1953 Horatio Alger Award Winner
"I attribute my success to the opportunities my country afforded me."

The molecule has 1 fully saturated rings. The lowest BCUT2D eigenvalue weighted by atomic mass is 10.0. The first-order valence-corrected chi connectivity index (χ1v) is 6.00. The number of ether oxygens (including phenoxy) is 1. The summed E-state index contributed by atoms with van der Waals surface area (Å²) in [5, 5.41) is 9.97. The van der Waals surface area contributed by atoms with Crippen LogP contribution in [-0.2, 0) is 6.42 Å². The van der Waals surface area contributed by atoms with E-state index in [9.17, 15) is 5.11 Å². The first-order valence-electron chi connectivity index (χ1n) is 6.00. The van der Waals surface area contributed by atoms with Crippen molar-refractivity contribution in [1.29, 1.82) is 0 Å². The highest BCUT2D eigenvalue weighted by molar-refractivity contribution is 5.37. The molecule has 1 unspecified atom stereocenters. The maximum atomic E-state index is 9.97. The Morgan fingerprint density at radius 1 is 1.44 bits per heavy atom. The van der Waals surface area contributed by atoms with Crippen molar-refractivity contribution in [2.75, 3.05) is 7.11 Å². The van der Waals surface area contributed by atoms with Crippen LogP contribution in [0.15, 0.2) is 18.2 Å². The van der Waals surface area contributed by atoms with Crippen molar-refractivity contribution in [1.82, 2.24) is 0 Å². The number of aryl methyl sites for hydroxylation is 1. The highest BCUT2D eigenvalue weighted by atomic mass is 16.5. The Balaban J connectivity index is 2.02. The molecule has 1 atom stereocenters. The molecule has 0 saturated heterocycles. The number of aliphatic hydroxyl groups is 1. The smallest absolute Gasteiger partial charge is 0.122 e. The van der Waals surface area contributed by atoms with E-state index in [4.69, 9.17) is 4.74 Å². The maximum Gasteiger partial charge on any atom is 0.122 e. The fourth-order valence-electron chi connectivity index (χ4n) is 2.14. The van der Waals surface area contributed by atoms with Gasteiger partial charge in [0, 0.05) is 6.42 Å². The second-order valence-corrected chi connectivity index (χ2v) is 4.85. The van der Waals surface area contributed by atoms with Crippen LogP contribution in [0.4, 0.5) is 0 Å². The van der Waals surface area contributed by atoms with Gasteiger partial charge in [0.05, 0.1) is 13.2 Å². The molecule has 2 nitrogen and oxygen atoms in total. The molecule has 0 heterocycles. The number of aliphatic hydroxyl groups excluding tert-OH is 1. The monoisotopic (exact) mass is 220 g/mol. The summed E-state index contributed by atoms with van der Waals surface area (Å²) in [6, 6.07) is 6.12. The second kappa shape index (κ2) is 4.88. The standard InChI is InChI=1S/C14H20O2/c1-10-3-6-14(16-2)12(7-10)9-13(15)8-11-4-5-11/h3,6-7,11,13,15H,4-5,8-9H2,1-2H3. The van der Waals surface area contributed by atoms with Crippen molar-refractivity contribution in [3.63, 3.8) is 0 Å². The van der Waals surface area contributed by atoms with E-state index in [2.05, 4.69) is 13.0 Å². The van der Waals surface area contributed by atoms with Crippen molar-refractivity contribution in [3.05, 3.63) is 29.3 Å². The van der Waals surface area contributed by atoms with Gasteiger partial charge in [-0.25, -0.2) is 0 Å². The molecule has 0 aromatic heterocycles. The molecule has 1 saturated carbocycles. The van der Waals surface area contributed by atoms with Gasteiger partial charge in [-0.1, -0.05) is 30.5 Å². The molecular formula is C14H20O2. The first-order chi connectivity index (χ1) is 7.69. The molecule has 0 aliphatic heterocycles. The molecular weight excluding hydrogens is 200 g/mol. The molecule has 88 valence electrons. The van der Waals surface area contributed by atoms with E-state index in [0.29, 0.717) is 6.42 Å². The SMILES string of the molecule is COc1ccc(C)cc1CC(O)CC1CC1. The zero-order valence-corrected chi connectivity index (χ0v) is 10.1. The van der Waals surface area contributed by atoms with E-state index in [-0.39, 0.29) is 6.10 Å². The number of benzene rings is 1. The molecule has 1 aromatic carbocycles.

Thomas Watson was born in Campbell, New York, in 1874. He had many jobs in his early adult years, including teacher, accountant, and salesman. As a young adult, he became a successful salesman for the National Cash Register Company. He worked there for 18 years, rising to general sales manager. In the spring of 1914, he was chosen to head the Computing-Tabulating Recording Company, which evolved into the International Business Machines Corporation (IBM). When he became president of the company, it had fewer than 400 employees. Under his inspired leadership, IBM owned or leased more than 90 percent of the tabulating machines in the United States. Watson oversaw IBM's growth into an international force from the 1920s to the 1950s. He later served as president of the International Chamber of Commerce.* Deceased